Works of Artists in the huge area of Destruction and Taboo in Performance

This personal experience performed for others was a feature of much of what came to be known as Body Art. These performances often involved self-mutilation or invited the audience to interact with the artist’s body, often with the opportunity to choose a violent action. 

Yoko Ono’s Cut Piece 1964 saw the artist sitting motionless on the floor while the audience were invited to cut away a part of her clothing until she was naked:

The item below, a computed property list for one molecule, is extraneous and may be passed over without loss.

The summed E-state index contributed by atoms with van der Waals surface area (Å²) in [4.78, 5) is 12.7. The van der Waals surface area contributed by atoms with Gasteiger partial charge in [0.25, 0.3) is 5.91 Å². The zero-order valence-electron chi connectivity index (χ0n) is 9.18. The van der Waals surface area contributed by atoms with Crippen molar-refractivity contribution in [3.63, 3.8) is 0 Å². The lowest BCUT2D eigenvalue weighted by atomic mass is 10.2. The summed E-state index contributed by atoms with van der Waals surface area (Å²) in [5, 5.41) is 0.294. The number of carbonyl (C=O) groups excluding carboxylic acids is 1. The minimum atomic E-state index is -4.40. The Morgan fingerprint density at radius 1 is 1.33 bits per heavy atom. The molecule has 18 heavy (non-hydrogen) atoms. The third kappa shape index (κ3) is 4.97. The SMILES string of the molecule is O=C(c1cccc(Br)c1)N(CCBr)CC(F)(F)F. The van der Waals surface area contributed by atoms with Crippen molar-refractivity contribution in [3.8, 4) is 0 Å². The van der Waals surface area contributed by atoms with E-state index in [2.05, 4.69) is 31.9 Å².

Instead of giving the audience what the artist chooses to give, the artist gives what the audience chooses to take. That is to say, you cut and take whatever part you want; that was my feeling about its purpose. I went onto the stage wearing the best suit I had. To think that it would be OK to use the cheapest clothes because it was going to be cut anyway would be wrong; it’s against my intentions.

The audience was quiet and still, and I felt that everyone was holding their breath. While I was doing it, I was staring into space. I felt kind of like I was praying. I also felt that I was willingly sacrificing myself.

source: http://www.tate.org.uk/context-comment/blogs/performance-art-101-rebellion-destruction-ritual-and-taboo

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